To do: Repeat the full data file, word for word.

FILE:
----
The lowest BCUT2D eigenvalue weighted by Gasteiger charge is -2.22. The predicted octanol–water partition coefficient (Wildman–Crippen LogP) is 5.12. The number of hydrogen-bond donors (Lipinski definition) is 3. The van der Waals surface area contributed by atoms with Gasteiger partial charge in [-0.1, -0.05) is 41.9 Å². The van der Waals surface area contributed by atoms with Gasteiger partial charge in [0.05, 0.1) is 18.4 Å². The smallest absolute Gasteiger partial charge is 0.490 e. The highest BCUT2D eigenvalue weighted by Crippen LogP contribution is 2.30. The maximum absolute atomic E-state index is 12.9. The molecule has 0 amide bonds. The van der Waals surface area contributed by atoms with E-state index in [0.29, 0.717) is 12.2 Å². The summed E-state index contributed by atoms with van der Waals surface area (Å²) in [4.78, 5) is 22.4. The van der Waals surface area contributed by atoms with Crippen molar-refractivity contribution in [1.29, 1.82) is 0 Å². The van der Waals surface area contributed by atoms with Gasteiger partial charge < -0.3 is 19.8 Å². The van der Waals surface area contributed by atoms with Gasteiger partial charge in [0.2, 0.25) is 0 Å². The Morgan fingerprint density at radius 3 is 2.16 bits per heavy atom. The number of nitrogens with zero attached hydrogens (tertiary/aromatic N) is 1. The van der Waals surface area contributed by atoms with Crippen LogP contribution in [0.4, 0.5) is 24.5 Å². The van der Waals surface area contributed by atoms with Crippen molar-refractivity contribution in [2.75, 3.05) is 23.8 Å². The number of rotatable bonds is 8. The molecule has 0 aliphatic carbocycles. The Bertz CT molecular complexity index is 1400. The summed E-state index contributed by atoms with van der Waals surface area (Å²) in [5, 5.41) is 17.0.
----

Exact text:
The lowest BCUT2D eigenvalue weighted by Gasteiger charge is -2.22. The predicted octanol–water partition coefficient (Wildman–Crippen LogP) is 5.12. The number of hydrogen-bond donors (Lipinski definition) is 3. The van der Waals surface area contributed by atoms with Gasteiger partial charge in [-0.1, -0.05) is 41.9 Å². The van der Waals surface area contributed by atoms with Gasteiger partial charge in [0.05, 0.1) is 18.4 Å². The smallest absolute Gasteiger partial charge is 0.490 e. The highest BCUT2D eigenvalue weighted by Crippen LogP contribution is 2.30. The maximum absolute atomic E-state index is 12.9. The molecule has 0 amide bonds. The van der Waals surface area contributed by atoms with E-state index in [0.29, 0.717) is 12.2 Å². The summed E-state index contributed by atoms with van der Waals surface area (Å²) in [4.78, 5) is 22.4. The van der Waals surface area contributed by atoms with Crippen molar-refractivity contribution in [1.29, 1.82) is 0 Å². The van der Waals surface area contributed by atoms with Gasteiger partial charge < -0.3 is 19.8 Å². The van der Waals surface area contributed by atoms with Gasteiger partial charge in [0.2, 0.25) is 0 Å². The Morgan fingerprint density at radius 3 is 2.16 bits per heavy atom. The number of nitrogens with zero attached hydrogens (tertiary/aromatic N) is 1. The van der Waals surface area contributed by atoms with Crippen LogP contribution in [0.4, 0.5) is 24.5 Å². The van der Waals surface area contributed by atoms with Crippen molar-refractivity contribution in [2.75, 3.05) is 23.8 Å². The number of rotatable bonds is 8. The molecule has 0 aliphatic carbocycles. The Bertz CT molecular complexity index is 1400. The summed E-state index contributed by atoms with van der Waals surface area (Å²) in [5, 5.41) is 17.0.